Kenya is not left behind in the fight for waste reduction. Taking a look at a Lamu island located in the North East of Kenya, just bordering Somalia, we see how some of the social cautious entrepreneurs are upcycling and recycling waste as an economic activity.
Few brands in the recycling and upcycling business in Kenya:
1. ALI LAMU
AliLamu was originally founded by the LOVE between Ali, a local fisherman looking for employment and Daniella, a swiss photographer visiting Kenya. Together they started creating bags and art from old sailcloth locally known as “tanga”.
They use old and also new sail cloths to create beautiful bags and art. Fishermen bring them dhow sail cloths for a small fee and apart from that, they also travel all the way to other islands like Zanzibar and Pemba, and even Somalia so as collecting sail cloths for their production. They work with a small team in patterning, shaping and painting the bags.
The artisans paint thoughtful and uplifting messages on many of their products while promoting love, peace and care for the environment, slogans such as “Wake Up And Love..” “The Only Way to Save The World Is With My
Heart” and “Heart That Loves Never Gets Old” are best sellers of their hand painted products.
And with another group of about 30 women in Kashmir, Lamu, all the hand- stitching is carefully done, a boy manning three of their donkeys transports them back and forth. With so many people involved in the process, which is much more detailed, and they all get to supported through empowerment by the functioning of Ali Lamu.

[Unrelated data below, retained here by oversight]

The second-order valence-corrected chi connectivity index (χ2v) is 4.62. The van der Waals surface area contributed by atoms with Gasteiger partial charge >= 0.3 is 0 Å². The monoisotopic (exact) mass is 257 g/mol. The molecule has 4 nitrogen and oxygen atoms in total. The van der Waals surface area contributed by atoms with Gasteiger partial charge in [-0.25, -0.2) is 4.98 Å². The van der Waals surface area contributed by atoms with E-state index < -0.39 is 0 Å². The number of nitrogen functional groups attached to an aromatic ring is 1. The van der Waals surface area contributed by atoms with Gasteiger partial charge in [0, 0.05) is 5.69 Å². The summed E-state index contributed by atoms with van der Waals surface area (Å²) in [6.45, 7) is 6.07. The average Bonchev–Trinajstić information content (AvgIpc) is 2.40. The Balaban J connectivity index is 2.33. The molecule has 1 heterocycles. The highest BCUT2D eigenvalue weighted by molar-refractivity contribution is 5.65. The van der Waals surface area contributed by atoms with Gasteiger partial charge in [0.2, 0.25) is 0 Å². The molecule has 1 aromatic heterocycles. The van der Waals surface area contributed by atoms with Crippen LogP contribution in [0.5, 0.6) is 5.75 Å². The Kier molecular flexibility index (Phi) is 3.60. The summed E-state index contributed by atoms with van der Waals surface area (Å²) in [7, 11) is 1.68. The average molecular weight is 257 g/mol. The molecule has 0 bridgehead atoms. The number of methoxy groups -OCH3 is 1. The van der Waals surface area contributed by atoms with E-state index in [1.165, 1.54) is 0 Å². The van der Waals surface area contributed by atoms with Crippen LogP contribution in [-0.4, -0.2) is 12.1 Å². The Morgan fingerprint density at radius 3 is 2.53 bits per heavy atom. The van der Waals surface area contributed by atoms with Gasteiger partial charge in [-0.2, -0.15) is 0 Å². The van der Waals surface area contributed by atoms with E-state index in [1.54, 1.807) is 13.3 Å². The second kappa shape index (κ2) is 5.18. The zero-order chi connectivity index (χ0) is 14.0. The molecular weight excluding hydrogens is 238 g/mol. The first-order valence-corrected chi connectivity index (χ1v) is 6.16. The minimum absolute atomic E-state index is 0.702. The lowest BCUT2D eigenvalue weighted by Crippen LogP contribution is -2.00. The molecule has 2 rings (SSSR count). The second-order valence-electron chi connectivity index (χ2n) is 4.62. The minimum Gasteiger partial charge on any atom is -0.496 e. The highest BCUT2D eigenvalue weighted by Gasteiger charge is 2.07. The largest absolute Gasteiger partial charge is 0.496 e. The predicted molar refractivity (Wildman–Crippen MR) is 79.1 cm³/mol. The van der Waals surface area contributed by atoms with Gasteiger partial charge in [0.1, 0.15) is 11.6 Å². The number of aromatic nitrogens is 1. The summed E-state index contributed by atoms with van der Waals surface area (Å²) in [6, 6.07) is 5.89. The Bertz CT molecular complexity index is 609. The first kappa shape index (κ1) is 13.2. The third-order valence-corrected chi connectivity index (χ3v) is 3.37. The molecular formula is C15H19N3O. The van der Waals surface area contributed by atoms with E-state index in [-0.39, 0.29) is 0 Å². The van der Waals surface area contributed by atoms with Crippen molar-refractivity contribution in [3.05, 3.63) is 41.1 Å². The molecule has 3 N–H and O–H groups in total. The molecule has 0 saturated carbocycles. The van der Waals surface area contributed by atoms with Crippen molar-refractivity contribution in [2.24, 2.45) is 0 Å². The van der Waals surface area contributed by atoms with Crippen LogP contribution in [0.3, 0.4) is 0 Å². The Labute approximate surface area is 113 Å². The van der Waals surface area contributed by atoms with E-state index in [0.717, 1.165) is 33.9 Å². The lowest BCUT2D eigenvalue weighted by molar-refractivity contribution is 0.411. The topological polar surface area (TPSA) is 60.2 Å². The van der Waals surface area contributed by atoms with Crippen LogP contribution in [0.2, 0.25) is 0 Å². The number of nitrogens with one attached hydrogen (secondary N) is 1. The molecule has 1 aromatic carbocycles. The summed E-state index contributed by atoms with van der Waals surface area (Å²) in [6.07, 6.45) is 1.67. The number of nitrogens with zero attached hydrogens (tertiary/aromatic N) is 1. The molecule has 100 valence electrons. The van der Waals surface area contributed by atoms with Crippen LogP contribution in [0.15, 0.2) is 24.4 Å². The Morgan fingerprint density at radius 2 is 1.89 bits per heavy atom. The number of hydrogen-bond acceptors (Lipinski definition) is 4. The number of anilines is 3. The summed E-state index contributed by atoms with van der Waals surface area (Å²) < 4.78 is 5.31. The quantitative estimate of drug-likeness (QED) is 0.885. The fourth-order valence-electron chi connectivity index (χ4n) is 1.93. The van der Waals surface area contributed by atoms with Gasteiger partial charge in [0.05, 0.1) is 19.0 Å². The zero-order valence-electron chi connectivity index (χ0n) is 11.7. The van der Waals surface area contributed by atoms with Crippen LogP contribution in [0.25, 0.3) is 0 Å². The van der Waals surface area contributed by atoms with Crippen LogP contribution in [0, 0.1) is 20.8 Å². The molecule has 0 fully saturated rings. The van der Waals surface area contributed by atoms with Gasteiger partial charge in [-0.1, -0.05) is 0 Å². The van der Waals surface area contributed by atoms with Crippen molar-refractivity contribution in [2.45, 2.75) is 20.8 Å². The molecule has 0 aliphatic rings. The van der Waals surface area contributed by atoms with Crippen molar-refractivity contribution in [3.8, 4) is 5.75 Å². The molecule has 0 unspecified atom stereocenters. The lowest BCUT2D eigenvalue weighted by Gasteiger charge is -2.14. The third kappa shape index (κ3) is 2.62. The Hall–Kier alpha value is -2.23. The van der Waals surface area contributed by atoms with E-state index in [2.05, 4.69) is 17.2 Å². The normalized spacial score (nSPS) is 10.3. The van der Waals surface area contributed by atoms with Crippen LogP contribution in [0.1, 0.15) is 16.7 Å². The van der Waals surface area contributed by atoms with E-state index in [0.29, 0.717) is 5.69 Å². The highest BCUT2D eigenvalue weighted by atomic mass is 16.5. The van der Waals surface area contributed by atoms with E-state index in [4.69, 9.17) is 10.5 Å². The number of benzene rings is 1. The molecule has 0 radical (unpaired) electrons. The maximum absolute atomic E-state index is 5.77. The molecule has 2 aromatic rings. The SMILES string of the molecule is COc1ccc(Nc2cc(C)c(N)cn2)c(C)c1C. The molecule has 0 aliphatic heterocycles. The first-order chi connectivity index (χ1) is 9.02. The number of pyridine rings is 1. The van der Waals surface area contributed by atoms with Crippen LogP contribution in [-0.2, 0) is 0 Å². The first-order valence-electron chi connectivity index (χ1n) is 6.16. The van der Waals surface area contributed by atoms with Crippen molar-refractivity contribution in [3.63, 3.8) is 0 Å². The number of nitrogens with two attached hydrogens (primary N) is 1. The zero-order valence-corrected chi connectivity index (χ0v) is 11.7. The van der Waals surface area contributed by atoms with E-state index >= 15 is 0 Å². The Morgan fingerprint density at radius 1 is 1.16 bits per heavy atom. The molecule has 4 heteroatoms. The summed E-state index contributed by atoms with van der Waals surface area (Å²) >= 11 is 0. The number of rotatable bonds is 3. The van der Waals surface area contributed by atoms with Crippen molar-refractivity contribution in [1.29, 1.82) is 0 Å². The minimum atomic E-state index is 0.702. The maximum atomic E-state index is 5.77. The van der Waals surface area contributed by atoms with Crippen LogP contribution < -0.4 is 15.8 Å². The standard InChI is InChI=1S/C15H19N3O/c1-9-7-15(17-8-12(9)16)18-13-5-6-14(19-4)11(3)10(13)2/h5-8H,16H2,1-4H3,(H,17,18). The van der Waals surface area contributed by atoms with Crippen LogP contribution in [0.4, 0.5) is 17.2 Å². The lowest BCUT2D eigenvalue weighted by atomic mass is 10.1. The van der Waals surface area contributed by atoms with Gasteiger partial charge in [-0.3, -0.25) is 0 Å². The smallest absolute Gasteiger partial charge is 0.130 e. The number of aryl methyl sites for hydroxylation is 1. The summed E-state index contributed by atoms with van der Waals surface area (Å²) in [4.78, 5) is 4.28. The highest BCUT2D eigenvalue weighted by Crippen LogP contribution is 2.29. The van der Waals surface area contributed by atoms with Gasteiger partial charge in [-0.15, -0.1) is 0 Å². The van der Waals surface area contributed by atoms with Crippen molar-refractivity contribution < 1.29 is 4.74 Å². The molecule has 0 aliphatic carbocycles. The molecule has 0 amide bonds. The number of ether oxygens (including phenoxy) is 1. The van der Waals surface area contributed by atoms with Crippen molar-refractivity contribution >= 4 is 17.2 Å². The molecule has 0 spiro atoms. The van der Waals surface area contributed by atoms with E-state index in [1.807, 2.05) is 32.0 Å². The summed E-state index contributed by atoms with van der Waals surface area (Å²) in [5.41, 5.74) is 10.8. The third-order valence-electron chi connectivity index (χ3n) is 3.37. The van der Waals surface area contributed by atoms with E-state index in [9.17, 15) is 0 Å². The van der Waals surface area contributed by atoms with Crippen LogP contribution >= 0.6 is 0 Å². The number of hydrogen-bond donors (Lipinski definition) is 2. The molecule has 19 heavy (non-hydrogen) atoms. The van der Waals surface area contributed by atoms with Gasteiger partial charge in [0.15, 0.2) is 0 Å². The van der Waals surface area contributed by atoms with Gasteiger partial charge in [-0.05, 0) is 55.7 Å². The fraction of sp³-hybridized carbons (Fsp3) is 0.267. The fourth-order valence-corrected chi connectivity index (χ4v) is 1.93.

2. ART AND RECYCLED GALLERY
Founded by Isaiah and Maxwell, Old Town Art and Recycled Art Gallery housed in a centuries-old building, the watchman-turned-entrepreneur carves his way out of poverty using recycled wood from dhows, driftwood and broken boats to make furniture and beautiful home décor items.
Image by Couleur Locale
3. SLIM THE SILVER SMITH
One of Lamu’s famed silversmith – Slim – brings out a collection of silver rings set with shards of porcelain from old broken plates obtained when traders from the east sailed in with the monsoon winds trading porcelain and silks for spices, mangrove poles, ivory and other items. Crafting beautiful rings and neckpieces which are usually custom made and timeless.
4. AFRICA ART
Abu a local artisan in Lamu is using rusted metal sheets from roofs to make beautiful Africa framed pictures. Humidity in Lamu causes a lot of corrosion of metal products, he uses these upcycled pieces as a platform of trade to make beautiful timeless products that enables one to take a piece of Lamu home with them.
5. THE FLIP FLOPI PROJECT
In another amazing project waste plastics mainly from Lamu’s beaches, were used to construct the entire boat. The keel, ribs and structural elements are all made from recycled plastic including bottles and bags, whilst the hull and decking is covered completely by re-purposed flip-flops. Despite the unusual materials, the vessel was constructed by local craftsmen using traditional methods, and we were thrilled to see it set sail with Ali Skanda at the helm and the Tourism Minister and entourage enjoying the ride.
As the world continues to face an increase of waste products from the effects of human production, consumption and climate change, waste management is an essential need in our communities. Entrepreneurship is shifting from economic serving purposes and being even more driven by solutions to societal day to day problems faced by the society. Upcycling and recycling is taking forefront in waste management solutions while countering the inevitable effects of climate change in our society. This is the future by all means.